It has something to do with my desire to stay focused on a specific discipline of the mind, a discipline devoted to gnosis, to Scientia perhaps, something I have referred to as TechGnosis in my diaries.  I have been compelled to "start over", and I have gotten a few years into my 10-year plan. 


So I have become more attracted to technical explanations and most enjoy the process of slowing down to a snail's pace, slow enough to gain some understanding about something very specific; that is, "technical" - hence, TechGnosis.

On the other hand, I have grown to dislike the "ultra-intellectual" academics who are so very impressed with their ability to explain Heidegger, even if they would be challenged by some basic problems in Trigonometry.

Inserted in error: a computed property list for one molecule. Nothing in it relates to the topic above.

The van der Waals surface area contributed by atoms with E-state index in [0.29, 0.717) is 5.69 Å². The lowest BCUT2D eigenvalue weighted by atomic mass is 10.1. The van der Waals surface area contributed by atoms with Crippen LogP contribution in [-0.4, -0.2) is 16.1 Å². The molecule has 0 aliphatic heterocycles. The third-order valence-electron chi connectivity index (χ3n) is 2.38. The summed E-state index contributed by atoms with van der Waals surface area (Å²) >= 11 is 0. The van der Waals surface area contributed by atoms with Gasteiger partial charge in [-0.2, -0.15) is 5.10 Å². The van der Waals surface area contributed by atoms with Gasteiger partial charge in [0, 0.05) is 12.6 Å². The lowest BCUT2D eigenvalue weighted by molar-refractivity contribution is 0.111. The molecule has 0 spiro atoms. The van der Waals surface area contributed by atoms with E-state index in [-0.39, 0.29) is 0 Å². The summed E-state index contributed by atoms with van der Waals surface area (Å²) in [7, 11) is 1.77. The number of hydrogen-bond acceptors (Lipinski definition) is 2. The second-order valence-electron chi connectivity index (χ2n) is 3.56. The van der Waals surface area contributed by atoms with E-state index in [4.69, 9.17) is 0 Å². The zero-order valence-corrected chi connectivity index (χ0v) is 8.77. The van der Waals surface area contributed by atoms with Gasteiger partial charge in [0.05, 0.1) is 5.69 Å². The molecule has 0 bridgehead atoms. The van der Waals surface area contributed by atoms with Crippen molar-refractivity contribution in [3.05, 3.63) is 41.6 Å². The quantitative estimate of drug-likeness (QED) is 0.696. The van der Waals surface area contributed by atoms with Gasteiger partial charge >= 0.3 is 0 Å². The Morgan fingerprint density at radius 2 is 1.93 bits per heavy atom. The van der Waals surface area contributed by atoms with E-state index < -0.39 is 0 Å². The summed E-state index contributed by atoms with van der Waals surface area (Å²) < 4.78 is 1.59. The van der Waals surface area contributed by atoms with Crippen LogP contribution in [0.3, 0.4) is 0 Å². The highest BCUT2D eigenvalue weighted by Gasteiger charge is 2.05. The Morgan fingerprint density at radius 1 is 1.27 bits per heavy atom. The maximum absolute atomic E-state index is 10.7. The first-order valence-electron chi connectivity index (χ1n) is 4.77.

I have a secret side of me which is very mean-spirited and hateful.  Supposedly this is the part that ought to be encouraged to write, since it transcends the politeness of the False Self, that image of who we think we are in order to avoid facing how we really feel.   The mean-spiritedness is directed against certain others who may feel "very educated" in, say "Theology", or certain scriptures.  They feel compelled to preach about Revelations and what not.  I have come to realize that individuals are permitted to think they have it all figured out, and I can do nothing to persuade them that they might exist in the moment more honestly and genuinely if they nurtured doubt about their most cherished beliefs.   But alas, to each his or her own, I suppose, and we are each condemned to getting through each day as best we can.


I rebel against all those who have propped themselves up as significant by ignoring them, by focusing on "School Mathematics".   It's quite liberating, actually, to consider the possibility that the world is overflowing with bullsShit, lies, self-deception, and ILLUSION.